To paraphrase Elton John: Danny is traveling today in the sea; it’s in the Atlantic but making its way from the east. Now, I can see Danny’s a tropical storm, but it looks like Danny might hit the Florida shores.
The six weeks from the middle of August through the end of September tend to be the most active weeks of the Atlantic hurricane season, and while this year’s season is projected to have below-normal activity, that doesn’t mean we are safe. Quite the contrary. It’ll only take one well-aimed storm to snap our long hurricane-free streak. Tropical Storm Danny is currently meandering its way in our direction. Will it end up here? Hopefully not, but now is the time to get prepared.
Danny is the fourth named Atlantic storm in the 2015 season. Right now it’s still comfortably far out in the Atlantic, expected to possibly approach Puerto Rico by next Tuesday. At least, that’s what the National Oceanic & Atmospheric Association (NOAA) and the National Hurricane Center (NHC) projections are currently indicating.
It’s still way too early to know if Danny will actually reach our neighbor to the southeast, if it will curl north and leave the Sunshine State alone, or veer in our general direction during the last week of August. But it’s never too early to stock up on hurricane supplies and be prepared should our neck of the woods get hit with its first major hurricane since Wilma in October 2005.
According to NOAA, two keys to weather safety are to prepare for the risks and to act on those preparations when alerted by emergency officials. In late May, we discussed hurricane preparation. Included, of course, is stocking up on essentials, such as bottled water, non-perishable food items, batteries, flashlights, candles, matches and the like. We noted that having a portable propane stove can also come in handy, since in the event of a direct hit, there’s no guarantee when power will be restored. Three months later, this has not changed.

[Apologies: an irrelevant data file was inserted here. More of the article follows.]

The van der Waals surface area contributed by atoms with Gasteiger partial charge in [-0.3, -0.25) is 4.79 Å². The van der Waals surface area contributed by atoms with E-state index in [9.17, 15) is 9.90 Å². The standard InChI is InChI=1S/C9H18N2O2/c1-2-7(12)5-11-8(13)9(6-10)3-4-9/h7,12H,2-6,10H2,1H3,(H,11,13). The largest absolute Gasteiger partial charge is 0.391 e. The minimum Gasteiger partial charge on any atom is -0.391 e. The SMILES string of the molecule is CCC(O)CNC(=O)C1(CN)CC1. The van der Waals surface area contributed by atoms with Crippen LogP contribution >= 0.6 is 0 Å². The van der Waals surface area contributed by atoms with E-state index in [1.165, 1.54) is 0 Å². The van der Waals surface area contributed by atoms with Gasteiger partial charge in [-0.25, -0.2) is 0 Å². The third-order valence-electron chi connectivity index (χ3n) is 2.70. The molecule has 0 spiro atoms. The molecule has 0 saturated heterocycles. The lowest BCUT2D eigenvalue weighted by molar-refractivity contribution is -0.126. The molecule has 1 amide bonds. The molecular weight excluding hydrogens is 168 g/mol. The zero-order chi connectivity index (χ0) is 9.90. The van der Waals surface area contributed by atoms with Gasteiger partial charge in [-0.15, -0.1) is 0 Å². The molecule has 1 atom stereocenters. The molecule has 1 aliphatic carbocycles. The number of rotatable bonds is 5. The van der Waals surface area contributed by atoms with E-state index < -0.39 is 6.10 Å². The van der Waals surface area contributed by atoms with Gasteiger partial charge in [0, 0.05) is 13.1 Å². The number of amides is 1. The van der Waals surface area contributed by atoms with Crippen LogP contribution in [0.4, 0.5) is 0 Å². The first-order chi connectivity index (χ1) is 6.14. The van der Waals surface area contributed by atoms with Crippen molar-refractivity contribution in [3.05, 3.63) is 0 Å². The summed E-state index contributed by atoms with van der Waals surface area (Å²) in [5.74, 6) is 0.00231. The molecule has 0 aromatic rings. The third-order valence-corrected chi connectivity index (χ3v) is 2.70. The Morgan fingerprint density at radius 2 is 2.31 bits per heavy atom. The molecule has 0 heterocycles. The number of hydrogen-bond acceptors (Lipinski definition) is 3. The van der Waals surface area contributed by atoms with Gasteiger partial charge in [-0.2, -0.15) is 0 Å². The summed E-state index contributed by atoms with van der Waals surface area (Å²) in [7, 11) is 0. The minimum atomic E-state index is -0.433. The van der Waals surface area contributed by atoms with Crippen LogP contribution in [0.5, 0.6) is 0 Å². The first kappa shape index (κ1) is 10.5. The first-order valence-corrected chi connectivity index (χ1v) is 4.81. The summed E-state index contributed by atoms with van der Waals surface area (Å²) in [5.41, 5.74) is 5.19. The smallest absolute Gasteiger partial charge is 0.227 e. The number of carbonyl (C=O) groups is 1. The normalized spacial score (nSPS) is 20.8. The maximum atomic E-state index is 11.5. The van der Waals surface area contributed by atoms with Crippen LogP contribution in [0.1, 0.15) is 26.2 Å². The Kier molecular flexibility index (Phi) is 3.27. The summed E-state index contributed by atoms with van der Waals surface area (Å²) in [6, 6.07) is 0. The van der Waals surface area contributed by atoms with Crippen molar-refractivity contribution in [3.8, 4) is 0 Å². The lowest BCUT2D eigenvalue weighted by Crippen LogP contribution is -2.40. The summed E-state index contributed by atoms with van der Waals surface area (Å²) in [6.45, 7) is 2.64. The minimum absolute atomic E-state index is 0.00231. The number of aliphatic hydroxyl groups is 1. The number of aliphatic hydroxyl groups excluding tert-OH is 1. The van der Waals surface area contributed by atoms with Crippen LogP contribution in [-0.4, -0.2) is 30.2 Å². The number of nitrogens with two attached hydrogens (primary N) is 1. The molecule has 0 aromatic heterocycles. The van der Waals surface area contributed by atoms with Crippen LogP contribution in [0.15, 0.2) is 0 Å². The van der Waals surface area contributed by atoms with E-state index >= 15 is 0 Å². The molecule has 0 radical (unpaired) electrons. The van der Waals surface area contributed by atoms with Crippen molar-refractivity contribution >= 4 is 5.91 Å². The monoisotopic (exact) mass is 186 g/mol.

Additionally, you should put together a list of emergency numbers well in advance, and have it on you, in a purse, a wallet, in your car, maybe all of the above. Mark important numbers in your cell phone with “ICE” (in case of emergency) designations. And it’s advisable to download important hurricane-related smart phone applications, such as those of the American Red Cross or the Weather Channel. But remember, when power lines are down, it can be difficult to keep cell phones charged, so don’t rely solely on cellular technology. And don’t forget to fill your gas tank up before the storm hits. As past storms have shown, fuel can be in short supply in the aftermath of a hurricane, and the lines at the pumps can be long if you procrastinate.
The American Red Cross advises residents to know the difference between a hurricane watch and a hurricane warning. A hurricane watch is when hurricane conditions are a threat within 48 hours. Individuals should review their hurricane plans, be ready to act if a warning is issued, and stay informed. A hurricane warning is when hurricane conditions are expected within 36 hours. Individuals should complete storm preparations and leave the area if directed to do so by authorities. For a complete list of recommended supplies, emergency numbers and more information on hurricane preparedness, visit www.nhc.noaa.gov/prepare.